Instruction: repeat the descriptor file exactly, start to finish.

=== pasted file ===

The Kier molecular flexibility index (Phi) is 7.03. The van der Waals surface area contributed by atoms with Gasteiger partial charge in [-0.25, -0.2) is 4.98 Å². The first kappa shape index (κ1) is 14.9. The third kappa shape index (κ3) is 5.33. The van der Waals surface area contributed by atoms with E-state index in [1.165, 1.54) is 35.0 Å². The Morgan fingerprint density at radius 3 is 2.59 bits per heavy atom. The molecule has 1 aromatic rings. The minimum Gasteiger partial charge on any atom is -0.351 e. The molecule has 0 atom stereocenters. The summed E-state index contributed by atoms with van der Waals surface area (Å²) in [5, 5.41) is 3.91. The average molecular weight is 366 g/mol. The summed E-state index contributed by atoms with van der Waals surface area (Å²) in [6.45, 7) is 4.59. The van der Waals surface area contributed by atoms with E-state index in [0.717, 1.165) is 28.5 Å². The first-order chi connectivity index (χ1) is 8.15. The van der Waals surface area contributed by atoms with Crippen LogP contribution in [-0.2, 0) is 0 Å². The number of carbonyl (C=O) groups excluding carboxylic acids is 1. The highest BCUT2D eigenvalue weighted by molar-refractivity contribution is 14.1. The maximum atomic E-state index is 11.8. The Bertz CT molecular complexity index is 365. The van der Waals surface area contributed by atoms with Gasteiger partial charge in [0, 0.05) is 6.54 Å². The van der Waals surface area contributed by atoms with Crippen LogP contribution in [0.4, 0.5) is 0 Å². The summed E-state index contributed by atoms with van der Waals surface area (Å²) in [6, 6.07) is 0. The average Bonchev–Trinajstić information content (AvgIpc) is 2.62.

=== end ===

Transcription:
The Kier molecular flexibility index (Phi) is 7.03. The van der Waals surface area contributed by atoms with Gasteiger partial charge in [-0.25, -0.2) is 4.98 Å². The first kappa shape index (κ1) is 14.9. The third kappa shape index (κ3) is 5.33. The van der Waals surface area contributed by atoms with E-state index in [1.165, 1.54) is 35.0 Å². The Morgan fingerprint density at radius 3 is 2.59 bits per heavy atom. The molecule has 1 aromatic rings. The minimum Gasteiger partial charge on any atom is -0.351 e. The molecule has 0 atom stereocenters. The summed E-state index contributed by atoms with van der Waals surface area (Å²) in [5, 5.41) is 3.91. The average molecular weight is 366 g/mol. The summed E-state index contributed by atoms with van der Waals surface area (Å²) in [6.45, 7) is 4.59. The van der Waals surface area contributed by atoms with E-state index in [0.717, 1.165) is 28.5 Å². The first-order chi connectivity index (χ1) is 8.15. The van der Waals surface area contributed by atoms with Crippen LogP contribution in [-0.2, 0) is 0 Å². The number of carbonyl (C=O) groups excluding carboxylic acids is 1. The highest BCUT2D eigenvalue weighted by molar-refractivity contribution is 14.1. The maximum atomic E-state index is 11.8. The Bertz CT molecular complexity index is 365. The van der Waals surface area contributed by atoms with Gasteiger partial charge in [0, 0.05) is 6.54 Å². The van der Waals surface area contributed by atoms with Crippen LogP contribution in [0.4, 0.5) is 0 Å². The summed E-state index contributed by atoms with van der Waals surface area (Å²) in [6, 6.07) is 0. The average Bonchev–Trinajstić information content (AvgIpc) is 2.62.